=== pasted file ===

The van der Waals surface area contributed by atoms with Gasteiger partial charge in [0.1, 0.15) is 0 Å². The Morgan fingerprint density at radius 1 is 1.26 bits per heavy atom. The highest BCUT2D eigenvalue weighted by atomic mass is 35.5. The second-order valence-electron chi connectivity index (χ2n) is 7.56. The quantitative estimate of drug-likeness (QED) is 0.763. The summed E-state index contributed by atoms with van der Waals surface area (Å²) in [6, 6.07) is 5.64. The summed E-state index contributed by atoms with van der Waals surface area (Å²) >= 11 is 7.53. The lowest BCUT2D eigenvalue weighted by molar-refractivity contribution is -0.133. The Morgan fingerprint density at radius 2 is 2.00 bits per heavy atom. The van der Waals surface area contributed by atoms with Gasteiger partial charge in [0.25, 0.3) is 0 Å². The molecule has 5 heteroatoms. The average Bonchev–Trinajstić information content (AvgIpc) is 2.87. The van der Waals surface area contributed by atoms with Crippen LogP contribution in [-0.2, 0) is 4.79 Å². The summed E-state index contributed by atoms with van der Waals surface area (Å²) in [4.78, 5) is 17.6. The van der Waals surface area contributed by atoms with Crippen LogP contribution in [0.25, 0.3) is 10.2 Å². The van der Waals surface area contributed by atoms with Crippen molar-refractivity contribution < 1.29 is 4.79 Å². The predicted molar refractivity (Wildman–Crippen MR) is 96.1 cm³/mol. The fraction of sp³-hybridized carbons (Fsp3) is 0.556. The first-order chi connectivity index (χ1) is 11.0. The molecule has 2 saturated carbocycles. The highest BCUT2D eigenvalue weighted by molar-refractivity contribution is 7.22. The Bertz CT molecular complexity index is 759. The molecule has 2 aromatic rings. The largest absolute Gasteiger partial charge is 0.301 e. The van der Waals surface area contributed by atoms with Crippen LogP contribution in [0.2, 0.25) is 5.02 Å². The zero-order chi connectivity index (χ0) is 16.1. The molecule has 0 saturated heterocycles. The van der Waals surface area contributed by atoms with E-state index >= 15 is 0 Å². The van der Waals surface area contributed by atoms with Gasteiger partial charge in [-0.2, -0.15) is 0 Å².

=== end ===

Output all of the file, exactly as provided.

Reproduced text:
The van der Waals surface area contributed by atoms with Gasteiger partial charge in [0.1, 0.15) is 0 Å². The Morgan fingerprint density at radius 1 is 1.26 bits per heavy atom. The highest BCUT2D eigenvalue weighted by atomic mass is 35.5. The second-order valence-electron chi connectivity index (χ2n) is 7.56. The quantitative estimate of drug-likeness (QED) is 0.763. The summed E-state index contributed by atoms with van der Waals surface area (Å²) in [6, 6.07) is 5.64. The summed E-state index contributed by atoms with van der Waals surface area (Å²) >= 11 is 7.53. The lowest BCUT2D eigenvalue weighted by molar-refractivity contribution is -0.133. The Morgan fingerprint density at radius 2 is 2.00 bits per heavy atom. The van der Waals surface area contributed by atoms with Gasteiger partial charge in [0.25, 0.3) is 0 Å². The molecule has 5 heteroatoms. The average Bonchev–Trinajstić information content (AvgIpc) is 2.87. The van der Waals surface area contributed by atoms with Crippen LogP contribution in [-0.2, 0) is 4.79 Å². The summed E-state index contributed by atoms with van der Waals surface area (Å²) in [4.78, 5) is 17.6. The van der Waals surface area contributed by atoms with Crippen LogP contribution in [0.25, 0.3) is 10.2 Å². The van der Waals surface area contributed by atoms with Crippen molar-refractivity contribution < 1.29 is 4.79 Å². The predicted molar refractivity (Wildman–Crippen MR) is 96.1 cm³/mol. The fraction of sp³-hybridized carbons (Fsp3) is 0.556. The first-order chi connectivity index (χ1) is 11.0. The molecule has 2 saturated carbocycles. The highest BCUT2D eigenvalue weighted by molar-refractivity contribution is 7.22. The Bertz CT molecular complexity index is 759. The molecule has 2 aromatic rings. The largest absolute Gasteiger partial charge is 0.301 e. The van der Waals surface area contributed by atoms with Crippen LogP contribution in [0.2, 0.25) is 5.02 Å². The zero-order chi connectivity index (χ0) is 16.1. The molecule has 0 saturated heterocycles. The van der Waals surface area contributed by atoms with E-state index >= 15 is 0 Å². The van der Waals surface area contributed by atoms with Gasteiger partial charge in [-0.2, -0.15) is 0 Å².